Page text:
Businesses can improve control over delivery speed, flexibility, and cost by investing in omnichannel capabilities. It reduces the amount of time it takes for the product to travel through intermediaries and makes last-mile logistics more efficient. In 2023 and beyond, we will witness a highly integrated physical and digital, or phygital, world in retail. Retail shopping experiences will be hyper-personalized with the help of advanced data analytics insights to create seamless fulfilment experiences and maximise satisfaction for each consumer. As a result in 2023, we will see a sweeping wave of omnichannel retailing.
In 2023, supply chain and logistics startups will begin concentrating on seizing opportunities for future growth. There will be a shift from a “survival” mindset to a “growth” mindset, which will help them resolve issues with last-mile delivery, which is a critical component of their supply chains.
With consumer ordering on the rise, logistics technology that allows businesses to make quick and informed decisions will be essential for differentiating their last-mile fulfilment experience. According to a Gartner study, 50% of supply chain organisations will invest in applications that support advanced analytics and AI capabilities by 2024.
Last mile data clarifies and transparently reveals what is happening in the final leg of the delivery journey. Data analytics is essential for continuous improved performance because it is used to create predictive models that drive future decisions. Predictive analytics enables shippers to move beyond the visibility of current issues and anticipate future issues, allowing for proactive risk mitigation. In 2023, predictive analytics will be a major trend in last mile delivery optimization.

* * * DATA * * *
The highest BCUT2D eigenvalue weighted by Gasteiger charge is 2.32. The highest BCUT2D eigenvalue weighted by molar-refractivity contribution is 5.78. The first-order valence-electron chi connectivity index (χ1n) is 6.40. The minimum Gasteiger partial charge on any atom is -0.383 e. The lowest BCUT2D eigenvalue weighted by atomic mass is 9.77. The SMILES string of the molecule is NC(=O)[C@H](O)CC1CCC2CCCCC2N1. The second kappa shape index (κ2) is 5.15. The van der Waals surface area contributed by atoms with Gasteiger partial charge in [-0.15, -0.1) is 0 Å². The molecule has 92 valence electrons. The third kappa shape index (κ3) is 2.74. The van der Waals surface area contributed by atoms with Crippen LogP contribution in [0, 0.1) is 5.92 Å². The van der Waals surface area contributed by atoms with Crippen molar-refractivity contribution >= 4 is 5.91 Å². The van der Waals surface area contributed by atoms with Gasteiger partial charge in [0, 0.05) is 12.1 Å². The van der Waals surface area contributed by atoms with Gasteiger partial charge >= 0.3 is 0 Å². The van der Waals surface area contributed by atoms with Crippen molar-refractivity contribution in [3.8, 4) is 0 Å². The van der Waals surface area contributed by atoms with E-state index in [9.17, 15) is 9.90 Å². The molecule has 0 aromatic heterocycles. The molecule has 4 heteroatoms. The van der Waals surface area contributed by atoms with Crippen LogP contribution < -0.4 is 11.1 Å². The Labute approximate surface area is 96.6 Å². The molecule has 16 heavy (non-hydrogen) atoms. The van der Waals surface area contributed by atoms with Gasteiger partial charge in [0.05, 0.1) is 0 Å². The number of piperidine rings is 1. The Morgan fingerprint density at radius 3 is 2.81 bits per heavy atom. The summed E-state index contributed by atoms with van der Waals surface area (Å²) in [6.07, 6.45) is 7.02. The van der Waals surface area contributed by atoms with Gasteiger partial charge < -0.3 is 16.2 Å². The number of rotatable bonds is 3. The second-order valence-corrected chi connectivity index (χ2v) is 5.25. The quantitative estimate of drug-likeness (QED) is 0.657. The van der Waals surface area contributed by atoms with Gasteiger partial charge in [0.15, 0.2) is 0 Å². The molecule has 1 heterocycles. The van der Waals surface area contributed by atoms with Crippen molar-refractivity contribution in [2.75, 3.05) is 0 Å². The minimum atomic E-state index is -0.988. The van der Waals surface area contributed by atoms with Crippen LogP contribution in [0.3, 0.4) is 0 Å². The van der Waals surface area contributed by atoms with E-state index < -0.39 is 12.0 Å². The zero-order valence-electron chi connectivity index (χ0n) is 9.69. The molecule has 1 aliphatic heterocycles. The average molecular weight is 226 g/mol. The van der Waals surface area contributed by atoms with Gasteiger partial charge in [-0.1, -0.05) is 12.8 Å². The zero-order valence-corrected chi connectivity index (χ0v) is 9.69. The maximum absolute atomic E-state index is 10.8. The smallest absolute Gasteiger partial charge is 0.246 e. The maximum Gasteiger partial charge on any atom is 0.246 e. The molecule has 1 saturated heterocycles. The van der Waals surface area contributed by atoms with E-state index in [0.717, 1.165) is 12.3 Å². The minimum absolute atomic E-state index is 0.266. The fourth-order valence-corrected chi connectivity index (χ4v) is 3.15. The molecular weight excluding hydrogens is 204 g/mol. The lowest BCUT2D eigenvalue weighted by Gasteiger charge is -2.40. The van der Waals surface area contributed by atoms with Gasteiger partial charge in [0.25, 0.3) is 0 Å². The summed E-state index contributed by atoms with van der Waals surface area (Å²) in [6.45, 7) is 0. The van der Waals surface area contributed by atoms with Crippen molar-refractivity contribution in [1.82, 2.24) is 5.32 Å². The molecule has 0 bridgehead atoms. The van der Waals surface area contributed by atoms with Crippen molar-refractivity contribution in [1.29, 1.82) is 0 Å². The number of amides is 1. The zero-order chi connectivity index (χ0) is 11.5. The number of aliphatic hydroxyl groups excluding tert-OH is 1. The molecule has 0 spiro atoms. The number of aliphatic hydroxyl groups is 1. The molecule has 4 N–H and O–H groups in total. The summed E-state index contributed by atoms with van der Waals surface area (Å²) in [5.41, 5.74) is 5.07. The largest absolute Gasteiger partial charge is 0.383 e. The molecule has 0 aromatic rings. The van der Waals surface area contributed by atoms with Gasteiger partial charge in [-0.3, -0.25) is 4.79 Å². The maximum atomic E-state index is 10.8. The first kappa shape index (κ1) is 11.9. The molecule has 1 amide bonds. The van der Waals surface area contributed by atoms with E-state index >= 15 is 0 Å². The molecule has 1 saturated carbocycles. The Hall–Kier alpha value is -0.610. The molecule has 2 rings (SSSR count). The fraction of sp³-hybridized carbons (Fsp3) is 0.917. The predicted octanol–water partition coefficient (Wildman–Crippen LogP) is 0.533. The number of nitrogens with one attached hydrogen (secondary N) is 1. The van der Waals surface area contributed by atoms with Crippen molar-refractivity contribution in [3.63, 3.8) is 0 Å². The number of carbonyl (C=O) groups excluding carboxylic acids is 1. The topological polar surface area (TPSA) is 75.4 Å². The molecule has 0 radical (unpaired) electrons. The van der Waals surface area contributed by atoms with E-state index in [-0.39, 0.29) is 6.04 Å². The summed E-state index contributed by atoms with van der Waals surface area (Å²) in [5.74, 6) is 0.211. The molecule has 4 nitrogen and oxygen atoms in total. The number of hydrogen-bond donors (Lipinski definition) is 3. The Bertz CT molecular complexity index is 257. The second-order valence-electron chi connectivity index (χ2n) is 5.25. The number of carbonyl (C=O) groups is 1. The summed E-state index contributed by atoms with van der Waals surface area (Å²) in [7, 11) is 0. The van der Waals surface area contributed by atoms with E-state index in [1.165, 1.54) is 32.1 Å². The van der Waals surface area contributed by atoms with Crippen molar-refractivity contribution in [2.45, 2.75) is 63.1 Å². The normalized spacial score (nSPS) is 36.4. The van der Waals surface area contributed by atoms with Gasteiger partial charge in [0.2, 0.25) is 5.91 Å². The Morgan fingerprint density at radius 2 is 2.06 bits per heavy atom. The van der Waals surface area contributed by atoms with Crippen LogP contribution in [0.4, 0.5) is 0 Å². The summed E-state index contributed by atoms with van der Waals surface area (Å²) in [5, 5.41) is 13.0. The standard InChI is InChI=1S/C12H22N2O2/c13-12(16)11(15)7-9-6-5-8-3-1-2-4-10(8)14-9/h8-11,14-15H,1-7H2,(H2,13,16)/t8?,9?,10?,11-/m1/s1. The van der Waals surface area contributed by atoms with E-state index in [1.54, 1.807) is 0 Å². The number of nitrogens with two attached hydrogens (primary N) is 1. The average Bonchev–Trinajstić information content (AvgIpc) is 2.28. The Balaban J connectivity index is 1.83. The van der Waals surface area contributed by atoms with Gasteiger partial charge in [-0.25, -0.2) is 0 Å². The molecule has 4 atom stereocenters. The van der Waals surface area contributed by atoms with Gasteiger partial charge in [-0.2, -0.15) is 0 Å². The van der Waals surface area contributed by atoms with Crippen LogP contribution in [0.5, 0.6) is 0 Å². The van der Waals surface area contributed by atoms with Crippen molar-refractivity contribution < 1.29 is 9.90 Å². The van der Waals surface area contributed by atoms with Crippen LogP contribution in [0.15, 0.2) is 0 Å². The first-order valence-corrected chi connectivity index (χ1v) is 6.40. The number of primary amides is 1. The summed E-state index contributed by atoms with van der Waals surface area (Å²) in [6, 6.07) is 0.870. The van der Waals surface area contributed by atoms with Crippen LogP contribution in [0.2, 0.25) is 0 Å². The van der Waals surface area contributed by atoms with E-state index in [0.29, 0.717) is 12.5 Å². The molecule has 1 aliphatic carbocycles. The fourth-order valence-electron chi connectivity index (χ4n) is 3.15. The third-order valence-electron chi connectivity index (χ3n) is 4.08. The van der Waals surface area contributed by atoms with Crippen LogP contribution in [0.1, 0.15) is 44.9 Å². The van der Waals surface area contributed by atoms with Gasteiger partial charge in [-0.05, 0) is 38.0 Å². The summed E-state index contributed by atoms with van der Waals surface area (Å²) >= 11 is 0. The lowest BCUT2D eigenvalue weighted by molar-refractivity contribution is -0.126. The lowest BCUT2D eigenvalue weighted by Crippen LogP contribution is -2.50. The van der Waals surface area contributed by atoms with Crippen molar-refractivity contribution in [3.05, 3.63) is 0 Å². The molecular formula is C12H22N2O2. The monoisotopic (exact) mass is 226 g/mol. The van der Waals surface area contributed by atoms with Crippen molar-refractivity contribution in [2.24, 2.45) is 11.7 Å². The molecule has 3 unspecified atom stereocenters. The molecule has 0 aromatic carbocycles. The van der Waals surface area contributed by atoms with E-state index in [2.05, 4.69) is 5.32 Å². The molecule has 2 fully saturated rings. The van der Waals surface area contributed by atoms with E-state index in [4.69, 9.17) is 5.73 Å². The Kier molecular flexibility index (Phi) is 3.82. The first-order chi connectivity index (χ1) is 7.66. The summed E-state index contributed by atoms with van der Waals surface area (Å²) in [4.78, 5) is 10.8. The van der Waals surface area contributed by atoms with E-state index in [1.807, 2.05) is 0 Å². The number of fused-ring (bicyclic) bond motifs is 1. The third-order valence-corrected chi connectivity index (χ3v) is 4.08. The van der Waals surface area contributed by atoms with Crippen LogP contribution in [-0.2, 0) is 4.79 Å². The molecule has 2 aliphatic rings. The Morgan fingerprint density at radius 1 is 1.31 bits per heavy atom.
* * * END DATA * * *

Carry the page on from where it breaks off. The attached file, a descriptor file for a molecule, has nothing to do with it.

We expect to see an influx of investments in last-mile logistics solutions as businesses continue to reevaluate and reshape their last-mile tech capabilities to boost their competitive advantage.
The modern consumer highly values convenience and customization alongside price and wide product selection. This is why many businesses favour a D2C e-commerce model because it allows them to manage and control multiple aspects such as distribution, marketing, and customer experience. Businesses are using this model to gain a comprehensive picture of customer preferences through data insights and then leveraging them to build a strong customer base through personalised, end-to-end experiences.
D2C businesses must improve their last-mile capabilities or risk losing market share to competitors. According to a survey, the three most important factors driving D2C purchases worldwide are lower prices, free delivery, and free returns. Two of these three factors are determined by last-mile delivery. Hence, D2C brands prioritise the last mile.
SaaS (Software as a Service) products have proven to be a great asset for businesses seeking to establish a D2C presence with greater convenience, flexibility, and sustainability. It assists D2C businesses in dealing with, monitoring, managing, and optimising the varying economies of scale that last-mile logistics necessitates. Therefore, 2023 will be a year in which D2C brands strengthen their last-mile delivery and expand their D2C presence.
How Storm5 Can Help
These 2023 Last-Mile Delivery trends demonstrate the market’s continuing upward pattern. Many Last-Mile Delivery startups will look to expand their teams in order to meet this increased demand. This is where Storm5 can be of support. As Last Mile Delivery hiring experts, we connect Supply Chain and Logistics startups with the best minds in North America, Europe, and Asia.
For support with your hiring needs, get in touch today.